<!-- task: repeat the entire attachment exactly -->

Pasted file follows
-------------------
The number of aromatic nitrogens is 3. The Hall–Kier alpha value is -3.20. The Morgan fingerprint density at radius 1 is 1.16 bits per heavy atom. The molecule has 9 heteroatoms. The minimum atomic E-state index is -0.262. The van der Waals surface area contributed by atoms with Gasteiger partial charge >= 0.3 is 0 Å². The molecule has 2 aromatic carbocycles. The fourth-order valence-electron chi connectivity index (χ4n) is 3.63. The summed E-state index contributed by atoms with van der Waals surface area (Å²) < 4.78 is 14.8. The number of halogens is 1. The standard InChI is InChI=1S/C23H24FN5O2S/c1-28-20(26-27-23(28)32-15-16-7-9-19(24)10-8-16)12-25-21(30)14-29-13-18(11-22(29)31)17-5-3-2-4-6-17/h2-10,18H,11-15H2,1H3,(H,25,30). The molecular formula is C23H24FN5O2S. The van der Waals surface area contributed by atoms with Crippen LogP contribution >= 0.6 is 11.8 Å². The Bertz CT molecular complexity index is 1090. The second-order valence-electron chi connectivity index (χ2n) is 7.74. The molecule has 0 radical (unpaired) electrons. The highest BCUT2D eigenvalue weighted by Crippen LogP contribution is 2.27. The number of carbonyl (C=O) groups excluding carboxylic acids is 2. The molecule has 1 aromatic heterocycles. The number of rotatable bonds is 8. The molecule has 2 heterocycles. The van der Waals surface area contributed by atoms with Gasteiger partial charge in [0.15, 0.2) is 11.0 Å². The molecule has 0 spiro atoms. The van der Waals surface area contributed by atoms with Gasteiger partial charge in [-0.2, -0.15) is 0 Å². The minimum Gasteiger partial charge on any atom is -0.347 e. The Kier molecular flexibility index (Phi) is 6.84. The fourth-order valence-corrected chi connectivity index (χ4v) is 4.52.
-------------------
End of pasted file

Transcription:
The number of aromatic nitrogens is 3. The Hall–Kier alpha value is -3.20. The Morgan fingerprint density at radius 1 is 1.16 bits per heavy atom. The molecule has 9 heteroatoms. The minimum atomic E-state index is -0.262. The van der Waals surface area contributed by atoms with Gasteiger partial charge >= 0.3 is 0 Å². The molecule has 2 aromatic carbocycles. The fourth-order valence-electron chi connectivity index (χ4n) is 3.63. The summed E-state index contributed by atoms with van der Waals surface area (Å²) < 4.78 is 14.8. The number of halogens is 1. The standard InChI is InChI=1S/C23H24FN5O2S/c1-28-20(26-27-23(28)32-15-16-7-9-19(24)10-8-16)12-25-21(30)14-29-13-18(11-22(29)31)17-5-3-2-4-6-17/h2-10,18H,11-15H2,1H3,(H,25,30). The molecular formula is C23H24FN5O2S. The van der Waals surface area contributed by atoms with Crippen LogP contribution >= 0.6 is 11.8 Å². The Bertz CT molecular complexity index is 1090. The second-order valence-electron chi connectivity index (χ2n) is 7.74. The molecule has 0 radical (unpaired) electrons. The highest BCUT2D eigenvalue weighted by Crippen LogP contribution is 2.27. The number of carbonyl (C=O) groups excluding carboxylic acids is 2. The molecule has 1 aromatic heterocycles. The number of rotatable bonds is 8. The molecule has 2 heterocycles. The van der Waals surface area contributed by atoms with Gasteiger partial charge in [0.15, 0.2) is 11.0 Å². The molecule has 0 spiro atoms. The van der Waals surface area contributed by atoms with Gasteiger partial charge in [-0.2, -0.15) is 0 Å². The minimum Gasteiger partial charge on any atom is -0.347 e. The Kier molecular flexibility index (Phi) is 6.84. The fourth-order valence-corrected chi connectivity index (χ4v) is 4.52.